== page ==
Uh … Uh …
I’ve always been the token Tongan in the workplace. Since post-grad immersion into the American workforce, I’ve always been tokenized, either by others or by myself, to portray and capture the Tongan experience as a means of the ‘other’ relating to our community, understanding our issues, and/or advocating for our young folks. My lane has been built by the bricks of my identity, as both a social and cultural construction. I’ve carried various titles throughout my seven years of working throughout the state of California, and each one always attached to being ‘the’ Tongan.
However, what happens when my uniqueness of being the token Tongan has been stripped away and the only uniqueness is my hostility of being dubbed American? I have studied, unlearned and acknowledged the full weight of the ‘hyphen-American’ label, and for many years battled with the cultural suffix. I have come to terms with my name, the texture of my hair and the brownness of my skin, to now enter the workforce in the motherland, only to be called … foreigner. Damn.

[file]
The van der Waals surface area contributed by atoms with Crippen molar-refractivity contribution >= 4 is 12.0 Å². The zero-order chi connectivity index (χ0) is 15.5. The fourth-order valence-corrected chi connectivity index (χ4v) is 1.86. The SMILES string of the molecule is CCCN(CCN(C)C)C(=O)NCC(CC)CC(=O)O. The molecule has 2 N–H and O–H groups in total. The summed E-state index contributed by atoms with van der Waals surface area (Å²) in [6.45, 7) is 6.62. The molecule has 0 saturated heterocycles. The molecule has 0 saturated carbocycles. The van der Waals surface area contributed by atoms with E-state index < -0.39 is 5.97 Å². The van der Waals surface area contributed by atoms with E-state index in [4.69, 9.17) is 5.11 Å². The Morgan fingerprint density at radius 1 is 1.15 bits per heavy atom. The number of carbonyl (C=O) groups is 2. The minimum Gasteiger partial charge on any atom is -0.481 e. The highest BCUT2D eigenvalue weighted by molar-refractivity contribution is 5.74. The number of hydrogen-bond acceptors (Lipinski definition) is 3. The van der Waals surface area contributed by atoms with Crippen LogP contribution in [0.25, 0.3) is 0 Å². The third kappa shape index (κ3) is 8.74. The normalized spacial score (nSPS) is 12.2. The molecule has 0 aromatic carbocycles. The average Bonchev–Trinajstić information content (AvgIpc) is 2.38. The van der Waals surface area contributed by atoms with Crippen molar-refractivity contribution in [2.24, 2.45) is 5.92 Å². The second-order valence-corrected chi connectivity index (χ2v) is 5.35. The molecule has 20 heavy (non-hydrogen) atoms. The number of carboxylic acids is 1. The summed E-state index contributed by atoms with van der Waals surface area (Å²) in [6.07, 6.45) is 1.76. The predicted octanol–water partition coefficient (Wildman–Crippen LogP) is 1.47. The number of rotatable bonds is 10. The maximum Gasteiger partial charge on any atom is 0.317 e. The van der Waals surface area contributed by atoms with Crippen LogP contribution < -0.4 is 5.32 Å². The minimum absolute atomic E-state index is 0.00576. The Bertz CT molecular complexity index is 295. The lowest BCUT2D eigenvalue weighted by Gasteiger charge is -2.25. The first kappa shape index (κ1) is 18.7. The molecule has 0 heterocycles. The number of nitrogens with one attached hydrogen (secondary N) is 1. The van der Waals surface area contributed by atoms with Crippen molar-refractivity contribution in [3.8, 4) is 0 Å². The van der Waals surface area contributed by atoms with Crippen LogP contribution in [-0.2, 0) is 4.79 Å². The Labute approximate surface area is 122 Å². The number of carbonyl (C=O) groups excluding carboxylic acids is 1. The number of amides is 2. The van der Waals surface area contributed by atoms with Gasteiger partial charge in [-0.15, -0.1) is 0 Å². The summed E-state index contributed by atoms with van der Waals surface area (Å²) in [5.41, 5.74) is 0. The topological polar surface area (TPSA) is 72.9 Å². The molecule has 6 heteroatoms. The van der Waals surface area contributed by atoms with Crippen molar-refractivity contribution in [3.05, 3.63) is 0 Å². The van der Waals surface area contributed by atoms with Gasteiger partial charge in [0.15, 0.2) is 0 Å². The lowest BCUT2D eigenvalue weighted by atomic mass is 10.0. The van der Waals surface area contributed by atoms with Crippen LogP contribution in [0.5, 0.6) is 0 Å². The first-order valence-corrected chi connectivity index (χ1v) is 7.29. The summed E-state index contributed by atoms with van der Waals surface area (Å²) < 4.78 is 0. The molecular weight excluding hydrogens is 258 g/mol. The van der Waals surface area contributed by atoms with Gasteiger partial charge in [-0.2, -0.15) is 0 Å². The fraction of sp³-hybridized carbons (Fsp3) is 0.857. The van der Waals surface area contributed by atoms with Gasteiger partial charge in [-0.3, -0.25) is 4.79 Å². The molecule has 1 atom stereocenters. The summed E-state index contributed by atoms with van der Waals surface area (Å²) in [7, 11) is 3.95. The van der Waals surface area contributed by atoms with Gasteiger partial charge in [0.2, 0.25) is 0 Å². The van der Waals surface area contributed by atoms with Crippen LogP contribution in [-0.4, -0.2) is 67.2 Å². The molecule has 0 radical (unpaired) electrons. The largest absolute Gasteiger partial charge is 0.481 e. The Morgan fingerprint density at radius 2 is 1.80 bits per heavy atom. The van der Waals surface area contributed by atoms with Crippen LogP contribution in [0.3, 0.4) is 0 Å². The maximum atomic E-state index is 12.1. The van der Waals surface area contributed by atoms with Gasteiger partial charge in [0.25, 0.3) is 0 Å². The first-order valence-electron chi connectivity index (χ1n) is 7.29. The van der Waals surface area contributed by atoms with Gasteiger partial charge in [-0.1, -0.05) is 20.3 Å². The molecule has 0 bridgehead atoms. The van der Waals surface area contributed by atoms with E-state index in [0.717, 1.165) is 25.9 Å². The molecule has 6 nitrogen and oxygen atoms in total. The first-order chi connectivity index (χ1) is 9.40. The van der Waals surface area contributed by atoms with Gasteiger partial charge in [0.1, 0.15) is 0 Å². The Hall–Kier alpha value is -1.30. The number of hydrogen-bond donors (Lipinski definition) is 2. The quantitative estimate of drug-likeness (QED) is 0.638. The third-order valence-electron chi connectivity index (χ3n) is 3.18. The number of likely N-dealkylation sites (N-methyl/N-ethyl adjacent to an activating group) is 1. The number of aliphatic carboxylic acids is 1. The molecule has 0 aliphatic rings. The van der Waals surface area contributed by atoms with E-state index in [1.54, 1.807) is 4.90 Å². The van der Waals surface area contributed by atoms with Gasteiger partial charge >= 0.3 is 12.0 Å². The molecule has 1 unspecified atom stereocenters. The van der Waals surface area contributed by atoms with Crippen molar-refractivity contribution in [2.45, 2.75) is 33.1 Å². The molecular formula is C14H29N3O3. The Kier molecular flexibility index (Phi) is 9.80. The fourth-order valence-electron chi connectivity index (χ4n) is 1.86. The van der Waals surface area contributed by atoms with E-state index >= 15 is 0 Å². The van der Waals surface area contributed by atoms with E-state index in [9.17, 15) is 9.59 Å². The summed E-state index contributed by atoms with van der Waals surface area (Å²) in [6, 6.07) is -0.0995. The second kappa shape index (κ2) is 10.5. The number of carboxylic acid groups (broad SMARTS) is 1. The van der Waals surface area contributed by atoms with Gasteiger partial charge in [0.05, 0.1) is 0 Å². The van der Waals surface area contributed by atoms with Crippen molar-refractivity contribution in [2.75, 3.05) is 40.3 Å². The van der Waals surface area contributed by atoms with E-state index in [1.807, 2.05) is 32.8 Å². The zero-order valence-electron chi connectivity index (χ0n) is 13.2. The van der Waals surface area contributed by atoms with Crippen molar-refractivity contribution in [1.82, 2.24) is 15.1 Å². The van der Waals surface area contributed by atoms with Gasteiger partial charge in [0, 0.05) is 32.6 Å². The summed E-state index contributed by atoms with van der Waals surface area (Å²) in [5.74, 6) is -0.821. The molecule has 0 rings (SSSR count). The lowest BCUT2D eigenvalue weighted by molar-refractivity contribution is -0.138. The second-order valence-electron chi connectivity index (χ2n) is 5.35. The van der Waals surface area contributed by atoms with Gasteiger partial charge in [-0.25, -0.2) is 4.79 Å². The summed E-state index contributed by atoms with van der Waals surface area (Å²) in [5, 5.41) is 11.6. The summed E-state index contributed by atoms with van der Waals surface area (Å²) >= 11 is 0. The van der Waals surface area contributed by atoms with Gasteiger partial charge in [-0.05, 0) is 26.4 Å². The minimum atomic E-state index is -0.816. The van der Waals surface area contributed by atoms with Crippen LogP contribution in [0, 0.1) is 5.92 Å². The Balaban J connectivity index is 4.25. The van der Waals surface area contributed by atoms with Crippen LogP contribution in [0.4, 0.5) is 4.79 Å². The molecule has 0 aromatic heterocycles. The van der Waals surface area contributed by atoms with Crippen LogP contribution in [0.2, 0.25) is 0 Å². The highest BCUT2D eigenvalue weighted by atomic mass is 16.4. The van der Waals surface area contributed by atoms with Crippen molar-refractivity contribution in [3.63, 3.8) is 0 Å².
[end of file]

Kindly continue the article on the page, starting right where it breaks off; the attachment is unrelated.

As my lane thickens in purpose, the sudden bumps on the pavement have forced me to yield and process: who am I, fareo? Aside from everything else, who sits inside this body and manages this mind?
I have been transplanted. From a place of competence to a place of total discomfort. I have confronted all of my own insecurities (Tongan dress, Tongan language, social hierarchy, etc.) in three weeks time and my uniqueness I no longer can depend on. My experience thus far has ungrounded me from all I [thought I] knew, to which I will look back on and be grateful for, later.
Bitter, triggered, and still processing …
Photo: (2014) Souled Out Album, Jhene Aiko